Lifespan Nutrition Needs Presentation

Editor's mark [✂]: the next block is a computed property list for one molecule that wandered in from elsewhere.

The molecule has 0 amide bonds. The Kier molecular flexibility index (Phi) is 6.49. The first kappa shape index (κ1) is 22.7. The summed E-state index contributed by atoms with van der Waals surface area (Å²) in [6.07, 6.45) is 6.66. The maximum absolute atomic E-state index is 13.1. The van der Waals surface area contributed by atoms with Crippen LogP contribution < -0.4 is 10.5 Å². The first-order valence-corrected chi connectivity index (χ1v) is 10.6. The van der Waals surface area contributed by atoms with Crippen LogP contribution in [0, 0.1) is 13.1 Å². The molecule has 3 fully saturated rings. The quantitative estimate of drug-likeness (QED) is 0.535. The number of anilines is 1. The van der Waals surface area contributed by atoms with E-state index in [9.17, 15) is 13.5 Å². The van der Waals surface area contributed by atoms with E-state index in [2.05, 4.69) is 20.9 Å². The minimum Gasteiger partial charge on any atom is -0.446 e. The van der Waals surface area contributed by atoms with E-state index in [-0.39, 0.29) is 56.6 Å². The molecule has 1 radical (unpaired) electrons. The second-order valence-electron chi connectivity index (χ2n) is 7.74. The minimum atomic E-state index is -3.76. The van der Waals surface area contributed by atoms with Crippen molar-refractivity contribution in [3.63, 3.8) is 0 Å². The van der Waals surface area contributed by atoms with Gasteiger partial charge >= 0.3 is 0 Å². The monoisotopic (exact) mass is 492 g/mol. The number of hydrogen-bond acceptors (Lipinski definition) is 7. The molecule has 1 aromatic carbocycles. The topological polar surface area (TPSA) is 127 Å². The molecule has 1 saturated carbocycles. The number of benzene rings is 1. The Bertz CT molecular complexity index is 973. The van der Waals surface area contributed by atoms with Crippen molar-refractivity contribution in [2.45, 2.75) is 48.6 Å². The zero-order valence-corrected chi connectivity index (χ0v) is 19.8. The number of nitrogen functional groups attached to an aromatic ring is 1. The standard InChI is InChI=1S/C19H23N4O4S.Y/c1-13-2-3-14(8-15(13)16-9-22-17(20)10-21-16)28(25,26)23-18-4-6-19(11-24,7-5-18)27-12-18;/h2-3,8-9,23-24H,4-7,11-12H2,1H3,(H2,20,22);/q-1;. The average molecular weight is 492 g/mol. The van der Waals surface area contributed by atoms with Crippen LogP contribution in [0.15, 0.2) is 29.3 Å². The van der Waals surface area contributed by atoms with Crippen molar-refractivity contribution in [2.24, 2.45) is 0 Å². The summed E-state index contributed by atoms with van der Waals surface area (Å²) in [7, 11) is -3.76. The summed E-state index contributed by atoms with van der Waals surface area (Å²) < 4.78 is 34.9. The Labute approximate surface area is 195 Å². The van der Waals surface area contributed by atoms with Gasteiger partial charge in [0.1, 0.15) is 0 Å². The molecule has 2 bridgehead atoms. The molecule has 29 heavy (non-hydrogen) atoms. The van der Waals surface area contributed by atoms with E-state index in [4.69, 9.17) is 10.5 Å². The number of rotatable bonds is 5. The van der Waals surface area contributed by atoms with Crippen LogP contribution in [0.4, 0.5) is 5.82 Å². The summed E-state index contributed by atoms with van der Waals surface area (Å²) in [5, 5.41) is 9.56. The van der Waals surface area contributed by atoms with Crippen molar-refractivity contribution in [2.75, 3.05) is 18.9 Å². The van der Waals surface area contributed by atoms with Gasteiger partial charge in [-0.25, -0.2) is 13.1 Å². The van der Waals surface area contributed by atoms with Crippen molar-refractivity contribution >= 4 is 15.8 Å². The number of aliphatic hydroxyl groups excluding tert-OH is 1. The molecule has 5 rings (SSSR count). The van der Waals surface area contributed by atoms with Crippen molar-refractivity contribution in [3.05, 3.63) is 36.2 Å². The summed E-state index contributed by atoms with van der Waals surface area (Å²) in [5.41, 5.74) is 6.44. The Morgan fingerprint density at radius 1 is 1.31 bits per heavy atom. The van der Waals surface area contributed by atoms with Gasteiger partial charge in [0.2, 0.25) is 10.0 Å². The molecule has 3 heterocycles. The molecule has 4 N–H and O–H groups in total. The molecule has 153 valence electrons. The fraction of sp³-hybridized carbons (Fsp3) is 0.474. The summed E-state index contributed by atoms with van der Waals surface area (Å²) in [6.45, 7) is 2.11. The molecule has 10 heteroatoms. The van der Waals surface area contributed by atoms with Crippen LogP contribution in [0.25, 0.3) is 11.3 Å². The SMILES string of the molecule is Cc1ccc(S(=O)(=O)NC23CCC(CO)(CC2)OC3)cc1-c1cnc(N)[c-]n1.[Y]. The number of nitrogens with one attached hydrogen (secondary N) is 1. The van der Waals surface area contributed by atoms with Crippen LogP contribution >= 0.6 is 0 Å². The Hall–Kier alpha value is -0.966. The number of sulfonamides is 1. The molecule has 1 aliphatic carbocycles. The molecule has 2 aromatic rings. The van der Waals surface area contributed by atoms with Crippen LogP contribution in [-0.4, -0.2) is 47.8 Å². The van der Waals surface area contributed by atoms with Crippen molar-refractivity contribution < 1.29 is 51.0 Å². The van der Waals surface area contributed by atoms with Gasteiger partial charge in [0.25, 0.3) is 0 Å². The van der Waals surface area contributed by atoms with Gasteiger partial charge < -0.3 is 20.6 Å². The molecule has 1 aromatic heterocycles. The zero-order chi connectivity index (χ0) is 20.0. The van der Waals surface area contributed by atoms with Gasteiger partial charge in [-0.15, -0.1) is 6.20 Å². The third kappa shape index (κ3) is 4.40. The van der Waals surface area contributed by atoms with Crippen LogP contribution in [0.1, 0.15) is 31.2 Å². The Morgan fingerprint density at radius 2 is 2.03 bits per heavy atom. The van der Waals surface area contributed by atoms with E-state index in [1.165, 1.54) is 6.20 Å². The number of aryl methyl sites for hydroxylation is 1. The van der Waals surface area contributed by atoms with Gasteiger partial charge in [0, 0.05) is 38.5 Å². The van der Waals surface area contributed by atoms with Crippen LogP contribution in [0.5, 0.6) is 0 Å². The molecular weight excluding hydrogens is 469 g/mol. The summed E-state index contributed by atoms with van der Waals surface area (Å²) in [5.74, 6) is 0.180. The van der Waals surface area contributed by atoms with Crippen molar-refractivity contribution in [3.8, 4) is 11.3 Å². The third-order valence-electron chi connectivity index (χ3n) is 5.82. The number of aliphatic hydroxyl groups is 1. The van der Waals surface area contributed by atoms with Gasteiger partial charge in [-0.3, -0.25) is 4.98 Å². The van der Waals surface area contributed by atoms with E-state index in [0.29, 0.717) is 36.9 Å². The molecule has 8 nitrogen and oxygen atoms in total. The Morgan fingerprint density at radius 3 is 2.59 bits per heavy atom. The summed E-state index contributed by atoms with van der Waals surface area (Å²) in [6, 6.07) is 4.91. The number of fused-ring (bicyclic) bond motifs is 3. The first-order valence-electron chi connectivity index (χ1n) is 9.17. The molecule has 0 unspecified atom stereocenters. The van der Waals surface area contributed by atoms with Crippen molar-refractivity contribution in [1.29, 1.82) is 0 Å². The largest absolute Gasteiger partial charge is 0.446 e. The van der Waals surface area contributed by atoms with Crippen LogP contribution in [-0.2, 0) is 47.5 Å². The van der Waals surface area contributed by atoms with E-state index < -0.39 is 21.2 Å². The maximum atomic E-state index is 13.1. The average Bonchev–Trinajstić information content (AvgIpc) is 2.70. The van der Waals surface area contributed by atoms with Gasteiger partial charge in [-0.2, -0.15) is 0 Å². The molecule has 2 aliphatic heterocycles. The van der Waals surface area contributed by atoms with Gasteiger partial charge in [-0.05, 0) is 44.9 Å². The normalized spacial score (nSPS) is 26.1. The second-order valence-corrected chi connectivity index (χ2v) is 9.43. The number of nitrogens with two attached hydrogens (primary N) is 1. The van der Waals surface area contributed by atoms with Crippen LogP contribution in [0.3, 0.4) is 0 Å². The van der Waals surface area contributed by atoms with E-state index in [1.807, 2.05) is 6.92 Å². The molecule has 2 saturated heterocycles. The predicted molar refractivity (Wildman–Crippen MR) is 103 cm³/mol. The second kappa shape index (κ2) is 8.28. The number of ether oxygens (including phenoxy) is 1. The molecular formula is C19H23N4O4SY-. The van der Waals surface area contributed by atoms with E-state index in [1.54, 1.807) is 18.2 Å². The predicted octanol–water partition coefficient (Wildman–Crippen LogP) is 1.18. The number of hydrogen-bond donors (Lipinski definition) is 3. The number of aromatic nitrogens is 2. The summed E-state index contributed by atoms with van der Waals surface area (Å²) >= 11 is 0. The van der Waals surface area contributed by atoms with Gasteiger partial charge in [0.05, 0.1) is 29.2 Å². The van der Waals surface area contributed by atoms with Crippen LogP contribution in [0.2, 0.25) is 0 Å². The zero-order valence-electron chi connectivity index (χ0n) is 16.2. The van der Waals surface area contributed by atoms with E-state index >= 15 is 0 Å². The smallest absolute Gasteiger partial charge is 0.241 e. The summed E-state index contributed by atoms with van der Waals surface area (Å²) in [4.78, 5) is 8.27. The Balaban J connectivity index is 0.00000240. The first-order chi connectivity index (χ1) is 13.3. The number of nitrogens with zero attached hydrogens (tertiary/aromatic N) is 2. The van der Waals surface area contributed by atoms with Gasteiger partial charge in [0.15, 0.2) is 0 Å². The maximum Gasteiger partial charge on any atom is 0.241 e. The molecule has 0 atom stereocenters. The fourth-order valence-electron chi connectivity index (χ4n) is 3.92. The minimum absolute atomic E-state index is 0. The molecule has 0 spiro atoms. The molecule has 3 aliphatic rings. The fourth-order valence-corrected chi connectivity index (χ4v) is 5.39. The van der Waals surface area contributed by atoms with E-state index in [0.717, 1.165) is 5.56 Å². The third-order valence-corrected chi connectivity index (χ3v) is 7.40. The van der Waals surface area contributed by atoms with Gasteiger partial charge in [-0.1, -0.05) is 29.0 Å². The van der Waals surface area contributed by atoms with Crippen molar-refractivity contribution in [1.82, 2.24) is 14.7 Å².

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Good nutrition plays a positive role in good health, self-sufficiency, and quality of life. An individual’s dietary intake will be affected as they undergo changes in their lives and move from one stage of life to the next. Adequate nutrition is necessary to maintain cognitive and physical functioning, to prevent, reduce, and manage chronic disease and disease-related disabilities, and to sustain health and a good quality of life (Menu and Nutrition Requriements). To meet the body’s daily nutritional needs while minimizing risk for chronic disease, an AMDR, Acceptable Macronutrient Distribution Range, was established for carbohydrate to be 45-65% of total calories, for fat, 20-35% of total calories, and for protein, 10-35% of total calories. It is also suggested that no more than 25% of total calories come from added sugars (Menu and Nutrition Requriements). The RDA is the average daily dietary intake level that is sufficient to meet the nutrient requirement for nearly all healthy individuals of a specified age range and gender. The following presentation will outline the nutrition needs for both a man and a woman throughout the various stages of life. Food provides the energy and nutrients that a body needs to be healthy. Breast milk and formula provide adequate nutrition for an infant. They both contain all the necessary vitamins and minerals for a baby. Children under the age of 2 need up to 50 percent of their calories to come from fat. Whole milk is a good source for fat after age one (Infant and Toddler Nutrition). But, after age two or three, you can switch to low-fat milk. As an infant grows, the daily recommended intakes of protein, fat, and water increase at small incremental rates. This occurs because their weight increases at a gradual pace; therefore, their nutritional values for each day also increase. After age one, it is important to watch out for iron deficiency. Iron deficiency can affect a child’s physical, mental, and behavioral development, and also can lead to anemia (Feeding Your 1- o 2-Year-Old, 2008). 500 mg of calcium is recommended for toddlers between the age of one and three. After the age of three, dietary fiber is important because it might prevent diseases later on. Do not feed a baby eggs, citrus fruits and juices, cow’s milk or honey until after the age of one, and no seafood, peanuts or tree nuts before age two or three. A healthy diet helps children grow and learn and also helps to prevent obesity and weight-related diseases, such as diabetes. During the teen years, males generally have higher nutritional needs than females. Males also usually have a greater rate of growth for a longer period of time and therefore, require more nutrients for the development of bone, blood volume and lean tissue. In addition, males gain proportionately more muscle mass during puberty than females and since muscle tissue is more metabolically active, males have a higher metabolic rate. Males require more calories per day and have increased needs for zinc, vitamin A, E and some B vitamins. Females require more iron and folic acid in their dietary intake. However, by eating the recommended servings from the Food Guide Pyramid, with careful attention to getting enough calcium, nutritional needs for both male and female teenagers can usually be met (Q&A/Articles, 2009). Healthy eating is not difficult. Instead, healthy eating is a common-sense approach to food that is easy to live with. The healthy eating guidelines are developed to promote overall health while reducing the risk of developing nutrition-related diseases like cancer and heart disease (Healthy Eating Guidelines). These guidelines are directed to both healthy males and healthy females who are over the age of 14. Some of the major nutrients required for men and women, as adults, are similar to those required as older adults. Some of the differences in the required amounts include the amount of calcium, iron, fiber acids intake for women, and the...
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